JEFFERSON CITY, Mo. (AP) — The incoming leader of the Missouri judiciary grew up on a family dairy farm near Hannibal where she drove tractors, stacked hay, helped ready cows for milking and worked in the garden. She now is poised to become the Missouri chief justice after starting law school thinking she did not want to practice in the courtroom.
Judge Mary Russell said Wednesday she is honored and humbled and described herself as "an ordinary person in an extraordinary position." Beginning next week, Russell will lead the seven-member Missouri Supreme Court for two years, presenting a proposed budget to the Legislature and likely giving a speech about the judiciary during a joint legislative session.
Members of the high court select the chief justice, and the position has rotated among the judges. Russell succeeds current Chief Justice Richard Teitelman who will remain on the court. Teitelman said in a statement Wednesday he will continue to support efforts to ensure the poor have adequate legal representation and is confident Russell will be an effective leader.
"I have been humbled to have served the wonderful people of our state for the past two years as Missouri's chief justice," Teitelman said. "One beauty of our system in Missouri is that, while each of us has the opportunity to serve a two-year term as chief justice, we always work as part of a team of seven individuals."
Russell, 54, was appointed to the Supreme Court in 2004 by Democratic Gov. Bob Holden. She was a judge in the Court of Appeals' Eastern District from 1995 to 2004 and served as chief judge from 1999 to 2000. Russell was clerk from 1983 to 1984 for state Supreme Court Judge George Gunn.
Before her legal career, Russell was interested in journalism. She has degrees in communications and print media from Truman State University and wanted to do consumer affairs reporting. However, she enjoyed covering trials for the Hannibal Courier-Post. When she started law school at the University of Missouri-Columbia, she did not want to practice in the courtroom because she did not have confidence in her ability for public speaking, thinking on her feet and serving as a good advocate for clients.
Now as chief justice, Russell wants to concentrate on civics education to teach about how government operates and the rights and responsibilities within the Constitution. She also wants to continue to expand electronic filing, make sure there is support for specialty courts such as veterans and drug treatment courts and examine public opinion about Missouri's court system. She plans surveys of people leaving courthouses and said she has discussed the concept with the next two in line to serve as chief justice and hopes to keep it going.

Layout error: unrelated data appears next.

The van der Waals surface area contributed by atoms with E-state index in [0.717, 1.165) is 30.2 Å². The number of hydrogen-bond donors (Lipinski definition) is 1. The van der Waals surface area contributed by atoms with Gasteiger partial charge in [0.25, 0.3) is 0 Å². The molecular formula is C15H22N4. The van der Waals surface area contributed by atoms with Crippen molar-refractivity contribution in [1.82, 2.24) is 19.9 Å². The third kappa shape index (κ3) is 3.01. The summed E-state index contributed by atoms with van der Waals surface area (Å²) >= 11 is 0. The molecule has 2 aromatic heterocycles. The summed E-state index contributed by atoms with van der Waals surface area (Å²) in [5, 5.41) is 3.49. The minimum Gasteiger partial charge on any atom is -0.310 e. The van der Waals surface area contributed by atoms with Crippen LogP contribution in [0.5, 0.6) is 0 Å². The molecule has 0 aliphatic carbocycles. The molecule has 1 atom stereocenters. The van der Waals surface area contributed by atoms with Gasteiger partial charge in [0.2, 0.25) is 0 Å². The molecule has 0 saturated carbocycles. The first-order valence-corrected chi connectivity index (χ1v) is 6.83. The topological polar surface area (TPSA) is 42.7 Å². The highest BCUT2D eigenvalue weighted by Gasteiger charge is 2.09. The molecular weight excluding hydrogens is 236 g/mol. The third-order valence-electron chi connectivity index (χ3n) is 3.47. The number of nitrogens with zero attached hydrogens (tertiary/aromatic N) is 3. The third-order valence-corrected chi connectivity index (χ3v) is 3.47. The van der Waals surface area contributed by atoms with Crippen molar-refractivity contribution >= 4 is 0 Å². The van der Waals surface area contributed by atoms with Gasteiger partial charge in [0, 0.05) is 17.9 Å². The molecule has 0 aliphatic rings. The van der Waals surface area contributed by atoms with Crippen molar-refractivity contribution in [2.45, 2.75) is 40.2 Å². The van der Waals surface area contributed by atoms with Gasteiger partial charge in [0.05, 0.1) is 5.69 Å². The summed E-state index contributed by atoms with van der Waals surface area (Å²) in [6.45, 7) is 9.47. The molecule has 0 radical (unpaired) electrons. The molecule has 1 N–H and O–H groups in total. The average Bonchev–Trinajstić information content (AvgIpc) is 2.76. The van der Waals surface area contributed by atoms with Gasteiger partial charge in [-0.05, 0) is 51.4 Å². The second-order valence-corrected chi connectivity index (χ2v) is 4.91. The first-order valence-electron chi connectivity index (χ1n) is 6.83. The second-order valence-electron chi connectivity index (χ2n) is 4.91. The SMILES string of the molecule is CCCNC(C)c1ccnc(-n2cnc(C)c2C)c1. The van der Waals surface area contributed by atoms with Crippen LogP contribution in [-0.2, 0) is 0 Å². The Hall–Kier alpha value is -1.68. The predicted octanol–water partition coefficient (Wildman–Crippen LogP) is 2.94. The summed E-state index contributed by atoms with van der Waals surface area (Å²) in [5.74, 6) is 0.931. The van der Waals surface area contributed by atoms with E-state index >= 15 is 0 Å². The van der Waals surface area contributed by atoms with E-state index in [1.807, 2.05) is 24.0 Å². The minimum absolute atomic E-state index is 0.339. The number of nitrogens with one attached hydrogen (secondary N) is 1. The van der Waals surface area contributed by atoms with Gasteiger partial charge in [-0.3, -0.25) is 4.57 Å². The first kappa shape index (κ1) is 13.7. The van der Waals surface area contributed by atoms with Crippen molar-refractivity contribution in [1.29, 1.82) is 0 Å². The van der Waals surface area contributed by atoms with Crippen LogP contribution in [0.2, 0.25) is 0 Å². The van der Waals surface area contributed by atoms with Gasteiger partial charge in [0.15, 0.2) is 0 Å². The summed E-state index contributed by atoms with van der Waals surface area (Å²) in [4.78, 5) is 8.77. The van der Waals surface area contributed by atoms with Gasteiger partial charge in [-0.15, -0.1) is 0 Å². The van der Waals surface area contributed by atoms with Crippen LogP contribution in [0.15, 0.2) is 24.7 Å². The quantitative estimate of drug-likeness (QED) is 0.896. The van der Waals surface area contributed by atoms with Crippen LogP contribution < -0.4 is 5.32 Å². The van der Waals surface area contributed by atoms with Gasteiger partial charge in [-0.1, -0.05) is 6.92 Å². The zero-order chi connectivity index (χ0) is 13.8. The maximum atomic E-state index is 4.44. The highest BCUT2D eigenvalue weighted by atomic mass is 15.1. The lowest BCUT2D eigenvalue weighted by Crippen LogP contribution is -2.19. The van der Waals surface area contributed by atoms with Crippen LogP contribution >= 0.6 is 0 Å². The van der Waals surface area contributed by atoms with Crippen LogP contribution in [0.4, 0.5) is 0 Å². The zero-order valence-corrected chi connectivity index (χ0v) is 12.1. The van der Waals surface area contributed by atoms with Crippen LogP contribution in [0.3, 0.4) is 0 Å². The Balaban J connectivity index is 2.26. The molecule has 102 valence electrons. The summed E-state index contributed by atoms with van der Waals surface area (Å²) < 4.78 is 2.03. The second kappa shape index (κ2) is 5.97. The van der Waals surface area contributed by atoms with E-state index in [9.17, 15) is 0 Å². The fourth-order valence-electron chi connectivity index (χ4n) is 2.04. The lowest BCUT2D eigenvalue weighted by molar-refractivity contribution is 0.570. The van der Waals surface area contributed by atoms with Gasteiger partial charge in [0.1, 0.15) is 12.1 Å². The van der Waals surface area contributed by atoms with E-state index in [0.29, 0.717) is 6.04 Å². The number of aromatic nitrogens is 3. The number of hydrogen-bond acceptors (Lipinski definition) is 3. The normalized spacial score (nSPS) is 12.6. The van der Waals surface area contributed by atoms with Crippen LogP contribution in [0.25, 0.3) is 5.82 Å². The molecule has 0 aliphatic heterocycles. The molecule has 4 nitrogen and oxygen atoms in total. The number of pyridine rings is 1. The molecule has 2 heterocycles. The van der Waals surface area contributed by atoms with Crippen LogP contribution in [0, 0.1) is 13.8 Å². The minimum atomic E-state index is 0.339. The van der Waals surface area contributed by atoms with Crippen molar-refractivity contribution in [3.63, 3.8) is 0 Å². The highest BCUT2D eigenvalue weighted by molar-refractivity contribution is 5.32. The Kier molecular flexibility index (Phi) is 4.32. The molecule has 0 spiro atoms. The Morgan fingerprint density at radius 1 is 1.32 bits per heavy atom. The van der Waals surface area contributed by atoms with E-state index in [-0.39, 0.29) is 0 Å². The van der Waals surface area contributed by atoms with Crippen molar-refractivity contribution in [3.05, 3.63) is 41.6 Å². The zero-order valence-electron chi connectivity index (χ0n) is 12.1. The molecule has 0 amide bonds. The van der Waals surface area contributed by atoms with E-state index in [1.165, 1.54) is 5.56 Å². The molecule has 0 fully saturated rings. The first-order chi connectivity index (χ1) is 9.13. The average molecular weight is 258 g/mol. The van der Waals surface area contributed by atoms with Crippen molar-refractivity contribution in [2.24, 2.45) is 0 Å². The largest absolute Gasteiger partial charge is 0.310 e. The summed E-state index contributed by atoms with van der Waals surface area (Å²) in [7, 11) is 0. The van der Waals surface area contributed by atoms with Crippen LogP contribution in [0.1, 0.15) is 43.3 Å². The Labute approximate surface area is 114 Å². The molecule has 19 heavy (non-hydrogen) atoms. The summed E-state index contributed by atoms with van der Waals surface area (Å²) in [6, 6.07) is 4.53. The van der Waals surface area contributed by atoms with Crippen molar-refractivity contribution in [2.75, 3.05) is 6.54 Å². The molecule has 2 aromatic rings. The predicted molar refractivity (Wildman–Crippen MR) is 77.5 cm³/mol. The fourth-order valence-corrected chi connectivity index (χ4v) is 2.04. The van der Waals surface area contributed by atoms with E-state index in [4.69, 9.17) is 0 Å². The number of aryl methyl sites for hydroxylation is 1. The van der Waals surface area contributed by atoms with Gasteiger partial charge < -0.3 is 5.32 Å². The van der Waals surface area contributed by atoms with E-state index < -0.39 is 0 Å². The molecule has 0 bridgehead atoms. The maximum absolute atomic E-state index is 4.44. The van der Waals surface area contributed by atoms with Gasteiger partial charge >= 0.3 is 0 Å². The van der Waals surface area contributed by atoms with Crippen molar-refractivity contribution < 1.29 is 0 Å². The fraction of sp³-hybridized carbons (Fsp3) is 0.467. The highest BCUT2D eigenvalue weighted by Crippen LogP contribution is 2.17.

"We're always interested in improving and seeing how we can do our jobs better," Russell said. "We will look at both the metropolitan areas and the rural areas and see if maybe there are problems unique to those particular types of courts."
Russell's experience within state government extends beyond the courthouse. She has worked in the communications office for the Missouri Senate and in the Senate president pro tem's office. In 1991, she was a Democratic member of the Senate Reapportionment Commission that was responsible for redrawing state Senate districts based upon the 1990 census.
Russell is married to Jim Russell, who is a lobbyist that has represented the Missouri Agribusiness Association.
Speaking to reporters Wednesday in the same courtroom where the Supreme Court conducts oral arguments, Russell said the high court judges are apolitical and get along well. She declined to categorize her judicial philosophy.
"I don't like labels. I look at each case based upon the law, based upon the facts," Russell said. "I don't think of myself as any particular category."
Last summer, Russell wrote the dissenting opinion when the Missouri Supreme Court struck down an important piece of Republicans' effort to curb liability lawsuits by capping noneconomic damages for issues such as pain and suffering in medical practice cases. The court ruled that a limit on damages restricted the jury's fact-finding role and violated the right to trial by jury. Russell wrote in her dissent that the ruling "reflects a wholesale departure from the unequivocal law of this state and leaps into a new era of law." She said the right to a jury trial can be met when a jury awards damages and a judge latter applies a law capping those damages.